A story that, like Cooney's Miss Rumphuis
(1982) and Island Boy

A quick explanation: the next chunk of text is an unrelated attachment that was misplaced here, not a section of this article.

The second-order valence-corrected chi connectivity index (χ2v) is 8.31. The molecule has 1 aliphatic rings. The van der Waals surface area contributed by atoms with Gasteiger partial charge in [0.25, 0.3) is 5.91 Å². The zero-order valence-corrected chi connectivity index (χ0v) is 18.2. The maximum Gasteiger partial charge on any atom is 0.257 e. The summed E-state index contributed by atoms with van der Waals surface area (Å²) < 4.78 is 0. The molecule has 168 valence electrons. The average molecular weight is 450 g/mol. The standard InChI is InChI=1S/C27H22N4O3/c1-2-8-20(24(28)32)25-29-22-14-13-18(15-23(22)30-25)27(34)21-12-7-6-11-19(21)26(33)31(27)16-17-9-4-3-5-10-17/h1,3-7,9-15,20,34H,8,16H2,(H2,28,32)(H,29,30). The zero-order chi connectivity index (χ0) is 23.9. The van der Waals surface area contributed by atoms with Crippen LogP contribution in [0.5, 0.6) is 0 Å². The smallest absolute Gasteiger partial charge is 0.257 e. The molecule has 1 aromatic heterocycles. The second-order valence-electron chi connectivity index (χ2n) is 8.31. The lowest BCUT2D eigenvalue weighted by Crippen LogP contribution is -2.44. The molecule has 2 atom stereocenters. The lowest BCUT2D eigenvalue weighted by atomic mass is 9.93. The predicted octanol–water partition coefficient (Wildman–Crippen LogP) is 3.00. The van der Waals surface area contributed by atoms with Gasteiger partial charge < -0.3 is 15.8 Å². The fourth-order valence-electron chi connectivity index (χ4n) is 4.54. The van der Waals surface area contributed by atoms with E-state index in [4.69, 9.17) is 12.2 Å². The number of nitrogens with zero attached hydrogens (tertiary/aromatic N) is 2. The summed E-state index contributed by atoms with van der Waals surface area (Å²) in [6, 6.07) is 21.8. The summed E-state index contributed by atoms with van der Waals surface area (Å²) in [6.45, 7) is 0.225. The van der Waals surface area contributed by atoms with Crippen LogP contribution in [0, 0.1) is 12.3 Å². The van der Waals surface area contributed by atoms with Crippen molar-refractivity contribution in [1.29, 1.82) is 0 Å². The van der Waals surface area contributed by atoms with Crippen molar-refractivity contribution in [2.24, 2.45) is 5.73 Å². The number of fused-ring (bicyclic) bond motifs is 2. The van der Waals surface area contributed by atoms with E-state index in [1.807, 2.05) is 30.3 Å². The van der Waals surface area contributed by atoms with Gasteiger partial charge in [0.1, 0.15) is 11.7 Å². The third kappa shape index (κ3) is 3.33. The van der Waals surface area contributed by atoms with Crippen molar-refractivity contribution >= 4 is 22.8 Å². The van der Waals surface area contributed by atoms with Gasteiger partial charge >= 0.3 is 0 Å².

(1988), presents the life of an idiosyncratic character in the context of a historical setting. Hattie's parents, German immigrants, are already wealthy; Papa, who is "in the woodwork business," has built a beautiful house with gleaming paneling in every room. There are servants, a summer "cottage" at Far Rockaway, and—as time goes on—ever more luxurious surroundings. Quietly undeterred by affluence, Hattie makes a good friend of the cook's granddaughter and, as an inveterate artist who has always been inspired by the sea, grows up to enroll in art school—not "just like Opa" (her mother's father, a painter) but, as Hattie says, "Just like me." Hattie's Papa, like Cooney's grandfather, builds a fine Brooklyn hotel where the family later lives. This engaging piece of fictionalized family history is graced with Cooney's usual fine illustrations, with fluent, perfectly balanced compositions, delectable, lucid color, and nifty authentic detail. A disarming portrait that makes clear that wealth is incidental to a happy, creative life.
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